The Volokh Conspiracy

Mostly law professors | Sometimes contrarian | Often libertarian | Always independent

Race Discrimination

N.Y. Rationing COVID Drugs Based on Race

Sick non-Hispanic whites can only get oral antivirals if they have a medical condition or unspecified "other factors that increase their risk for severe illness"; sick "[n]on-white[s]" and "Hispanic[s]" don't face such a requirement.


That's from the N.Y. State Department of Health, Dec. 27, 2021. The full list:

As Glenn Greenwald points out:

That means that a healthy twenty-year-old Asian football player or a 17-year-old African-American marathon runner from a wealthy family will be automatically deemed at heightened risk to develop serious COVID illness—making them instantly eligible for monoclonal treatments upon testing positive and showing symptoms—while a White person of exactly the same age and health condition from an impoverished background would not be automatically eligible.

This policy was first flagged by New York journalist Karol Markowicz, whose Twitter summary described it as "white people need not apply." That summary is not accurate. White people who are sick from COVID can still be eligible for antibody treatment, but only if they first demonstrate that they have "a medical condition that increase[s] their risk for severe illness." But non-white people have the significant advantage of being automatically eligible without having to demonstrate that, since their non-white race is deemed to inherently constitute an increased risk of severe illness or death from COVID-19. In other words, when determining eligibility for life-saving treatments, New York state is explicitly prioritizing some races over others.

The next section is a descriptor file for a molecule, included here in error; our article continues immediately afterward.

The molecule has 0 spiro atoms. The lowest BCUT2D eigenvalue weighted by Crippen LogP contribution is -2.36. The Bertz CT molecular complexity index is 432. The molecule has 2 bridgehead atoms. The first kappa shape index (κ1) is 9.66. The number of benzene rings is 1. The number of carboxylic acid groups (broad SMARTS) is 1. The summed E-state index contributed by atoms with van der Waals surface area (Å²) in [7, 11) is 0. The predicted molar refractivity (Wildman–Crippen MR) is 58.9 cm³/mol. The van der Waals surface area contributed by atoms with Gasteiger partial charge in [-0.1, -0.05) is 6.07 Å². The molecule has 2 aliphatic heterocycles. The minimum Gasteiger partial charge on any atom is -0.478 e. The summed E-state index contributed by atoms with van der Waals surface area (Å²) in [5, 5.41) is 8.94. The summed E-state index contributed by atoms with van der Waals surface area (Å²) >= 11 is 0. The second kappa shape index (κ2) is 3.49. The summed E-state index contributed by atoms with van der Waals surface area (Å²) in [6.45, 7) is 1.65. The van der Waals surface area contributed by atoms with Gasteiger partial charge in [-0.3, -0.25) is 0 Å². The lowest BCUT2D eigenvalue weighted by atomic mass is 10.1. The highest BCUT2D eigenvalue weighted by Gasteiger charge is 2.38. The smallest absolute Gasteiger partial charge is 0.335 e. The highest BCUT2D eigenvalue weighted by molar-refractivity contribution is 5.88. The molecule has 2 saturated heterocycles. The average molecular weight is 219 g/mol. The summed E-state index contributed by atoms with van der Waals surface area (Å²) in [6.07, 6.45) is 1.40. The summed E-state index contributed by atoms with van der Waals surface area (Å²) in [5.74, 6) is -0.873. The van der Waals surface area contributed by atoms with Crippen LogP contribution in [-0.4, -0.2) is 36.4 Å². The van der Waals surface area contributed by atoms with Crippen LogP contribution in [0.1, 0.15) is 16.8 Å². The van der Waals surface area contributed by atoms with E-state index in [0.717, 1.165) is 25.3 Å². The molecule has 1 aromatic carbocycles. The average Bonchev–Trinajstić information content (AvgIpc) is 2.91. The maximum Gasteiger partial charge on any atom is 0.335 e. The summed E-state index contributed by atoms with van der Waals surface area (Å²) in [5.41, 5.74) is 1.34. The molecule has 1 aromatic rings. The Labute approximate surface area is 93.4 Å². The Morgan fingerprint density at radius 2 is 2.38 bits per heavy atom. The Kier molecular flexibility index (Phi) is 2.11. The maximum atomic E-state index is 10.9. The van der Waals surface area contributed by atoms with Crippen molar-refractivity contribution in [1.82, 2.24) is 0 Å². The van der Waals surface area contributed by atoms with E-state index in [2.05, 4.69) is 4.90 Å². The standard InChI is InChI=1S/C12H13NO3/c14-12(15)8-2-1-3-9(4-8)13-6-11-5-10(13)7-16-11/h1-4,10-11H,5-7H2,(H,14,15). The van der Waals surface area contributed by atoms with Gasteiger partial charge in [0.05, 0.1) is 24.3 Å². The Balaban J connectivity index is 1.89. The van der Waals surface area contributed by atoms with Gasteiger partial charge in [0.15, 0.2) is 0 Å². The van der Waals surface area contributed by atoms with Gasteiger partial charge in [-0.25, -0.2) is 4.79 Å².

For more of Greenwald's detailed analysis, see here. Thanks to Hans Bader (Liberty Unyielding) for the pointer; as he points out, such use of race as a proxy for supposed greater risk—instead of focusing on the more directly relevant factors ("race-neutral alternatives," in doctrinal terms), such as underlying medical conditions, vaccination status, lack of access to good alternative care, or the like—would violate the Equal Protection Clause in this situation.

UPDATE: My UCLA colleague Prof. John Villasenor points out this provision of the New York Constitution:

§11. No person shall be denied the equal protection of the laws of this state or any subdivision thereof. No person shall, because of race, color, creed or religion, be subjected to any discrimination in his or her civil rights by any other person or by any firm, corporation, or institution, or by the state or any agency or subdivision of the state.